The recommended dose ranges widely from 500 mg to 9 g/day dried root or equivalent; however, as there are wide variations in the gingerol concentrations in commercial ginger supplements the effective dosage will depend on the preparation and the indication for use.
• Liquid extract (1:2): 0.7-2.0 mL/day.
• Dried root: 1-3 g daily in divided doses or 1-2 g taken as a single dose for nausea and vomiting.
• Infusion: 4-6 slices of fresh ginger steeped in boiling water for 30 minutes.
Gastric irritation, heartburn and bloating have been reported in clinical trials. Contact dermatitis of the fingertips has also been reported with topical use.
Controlled studies are not available for many interactions; therefore they are based on evidence of activity and are largely theoretical and speculative.
Due to the herb’s antiplatelet effects there is a theoretical risk of increased bleeding at high doses (> 10 g) although this is not evident clinically. There is no evidence of an interaction with warfarin at the usual dietary and therapeutic intakes, and ginger has been shown not to alter prothrombin times in pooled human plasma collected from male volunteers between the ages of 18 and 57 years. A standardised ginger extract, EV.EXT 33, has demonstrated no significant effect on coagulation parameters or on warfarin-induced changes in blood coagulation in rats and ginger was found not to affect clotting status or the pharmacokinetics or pharmacodynamics of warfarin in healthy human subjects. Avoid high-dose supplements unless under medical supervision.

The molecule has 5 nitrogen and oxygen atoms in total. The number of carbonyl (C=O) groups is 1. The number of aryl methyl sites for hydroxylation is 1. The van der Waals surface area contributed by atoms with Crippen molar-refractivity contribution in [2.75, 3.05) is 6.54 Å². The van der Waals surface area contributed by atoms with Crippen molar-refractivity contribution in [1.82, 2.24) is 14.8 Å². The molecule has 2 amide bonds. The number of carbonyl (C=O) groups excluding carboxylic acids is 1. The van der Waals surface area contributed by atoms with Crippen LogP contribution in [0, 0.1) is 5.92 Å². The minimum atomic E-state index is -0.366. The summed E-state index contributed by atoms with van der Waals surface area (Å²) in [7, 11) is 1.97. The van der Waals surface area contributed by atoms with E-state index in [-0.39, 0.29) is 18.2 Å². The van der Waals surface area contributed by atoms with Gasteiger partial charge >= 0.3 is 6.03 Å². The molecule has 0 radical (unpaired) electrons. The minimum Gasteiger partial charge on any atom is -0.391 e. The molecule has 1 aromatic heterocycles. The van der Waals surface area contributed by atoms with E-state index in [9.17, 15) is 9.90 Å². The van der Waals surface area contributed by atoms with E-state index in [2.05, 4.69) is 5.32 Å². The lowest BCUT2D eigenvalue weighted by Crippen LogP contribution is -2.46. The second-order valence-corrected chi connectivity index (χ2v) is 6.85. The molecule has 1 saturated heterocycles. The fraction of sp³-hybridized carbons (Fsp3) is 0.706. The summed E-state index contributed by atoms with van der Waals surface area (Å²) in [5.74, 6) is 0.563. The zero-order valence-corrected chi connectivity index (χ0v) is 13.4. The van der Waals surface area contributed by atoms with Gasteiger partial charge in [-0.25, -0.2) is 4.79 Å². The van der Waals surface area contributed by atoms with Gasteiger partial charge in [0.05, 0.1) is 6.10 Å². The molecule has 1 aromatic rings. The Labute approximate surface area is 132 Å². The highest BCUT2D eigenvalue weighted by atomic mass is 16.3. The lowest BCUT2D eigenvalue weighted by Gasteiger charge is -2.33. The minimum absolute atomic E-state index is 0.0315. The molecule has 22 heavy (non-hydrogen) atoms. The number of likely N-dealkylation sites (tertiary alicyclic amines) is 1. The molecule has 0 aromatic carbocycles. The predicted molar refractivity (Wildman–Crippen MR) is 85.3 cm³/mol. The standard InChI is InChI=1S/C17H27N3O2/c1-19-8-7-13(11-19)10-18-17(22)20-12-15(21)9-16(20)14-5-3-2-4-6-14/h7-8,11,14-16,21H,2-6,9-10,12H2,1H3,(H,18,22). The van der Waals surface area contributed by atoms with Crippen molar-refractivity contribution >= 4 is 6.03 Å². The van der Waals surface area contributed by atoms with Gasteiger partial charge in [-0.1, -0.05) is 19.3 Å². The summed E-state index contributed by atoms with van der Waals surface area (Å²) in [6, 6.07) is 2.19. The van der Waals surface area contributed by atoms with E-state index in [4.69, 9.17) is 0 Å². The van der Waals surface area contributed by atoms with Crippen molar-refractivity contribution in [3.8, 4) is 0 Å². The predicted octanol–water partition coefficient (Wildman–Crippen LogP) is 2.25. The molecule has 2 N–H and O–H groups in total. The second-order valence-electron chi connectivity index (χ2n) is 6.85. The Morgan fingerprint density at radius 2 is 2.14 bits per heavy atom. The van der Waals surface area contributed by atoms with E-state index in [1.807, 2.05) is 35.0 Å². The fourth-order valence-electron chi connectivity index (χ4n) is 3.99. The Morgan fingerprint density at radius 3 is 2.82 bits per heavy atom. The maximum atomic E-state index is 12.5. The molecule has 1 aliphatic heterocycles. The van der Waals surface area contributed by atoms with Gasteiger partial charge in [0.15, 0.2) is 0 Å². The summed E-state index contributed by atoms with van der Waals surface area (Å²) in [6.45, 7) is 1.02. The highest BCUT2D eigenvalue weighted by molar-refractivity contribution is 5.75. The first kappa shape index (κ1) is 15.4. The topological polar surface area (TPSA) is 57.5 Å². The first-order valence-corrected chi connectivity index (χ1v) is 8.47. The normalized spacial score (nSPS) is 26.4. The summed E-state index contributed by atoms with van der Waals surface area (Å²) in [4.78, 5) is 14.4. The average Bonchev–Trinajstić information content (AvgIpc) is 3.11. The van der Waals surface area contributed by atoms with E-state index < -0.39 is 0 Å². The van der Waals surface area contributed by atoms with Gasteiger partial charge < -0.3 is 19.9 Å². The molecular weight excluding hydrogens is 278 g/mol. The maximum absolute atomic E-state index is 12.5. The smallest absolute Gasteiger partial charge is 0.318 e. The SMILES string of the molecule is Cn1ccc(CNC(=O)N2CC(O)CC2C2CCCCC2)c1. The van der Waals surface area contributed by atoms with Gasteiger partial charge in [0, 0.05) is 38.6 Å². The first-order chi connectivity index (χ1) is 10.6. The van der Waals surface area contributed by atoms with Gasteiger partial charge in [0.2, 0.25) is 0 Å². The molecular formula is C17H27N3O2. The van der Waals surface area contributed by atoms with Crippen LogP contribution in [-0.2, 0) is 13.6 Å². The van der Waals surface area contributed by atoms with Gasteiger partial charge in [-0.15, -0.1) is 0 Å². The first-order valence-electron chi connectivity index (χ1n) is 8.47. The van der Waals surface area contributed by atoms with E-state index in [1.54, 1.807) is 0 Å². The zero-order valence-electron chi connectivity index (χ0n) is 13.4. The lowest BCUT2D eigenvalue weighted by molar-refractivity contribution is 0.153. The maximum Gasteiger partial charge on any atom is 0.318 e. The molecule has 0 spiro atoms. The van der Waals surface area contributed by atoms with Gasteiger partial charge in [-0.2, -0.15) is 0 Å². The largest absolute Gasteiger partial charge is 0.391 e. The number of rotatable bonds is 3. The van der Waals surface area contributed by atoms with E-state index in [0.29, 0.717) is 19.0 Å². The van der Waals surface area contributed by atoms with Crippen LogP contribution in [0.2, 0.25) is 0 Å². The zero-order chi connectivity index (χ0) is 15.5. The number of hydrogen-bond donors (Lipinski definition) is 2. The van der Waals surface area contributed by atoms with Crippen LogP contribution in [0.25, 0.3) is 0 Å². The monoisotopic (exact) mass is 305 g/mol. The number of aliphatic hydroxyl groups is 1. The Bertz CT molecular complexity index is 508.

Theoretically, increased antiplatelet and anti-inflammatory effects may occur with high-dose ginger preparations, but the clinical significance of this is unknown. Caution should be exercised with doses > 10 g — possible beneficial effect.
Contraindications and Precautions
Ginger in high doses is not recommended for children under 6 years of age due to the pungent nature of ginger. However, ginger lollies or ginger ale is sometimes used and a dose of 250 mg every 4 hours for motion sickness is safe.
Commission E suggests people with gallstones consult with their physician before using ginger. People with gastric ulcers or reflux should use this herb with caution. Suspend use of high dose supplements (> 10 g) 1 week before major surgery.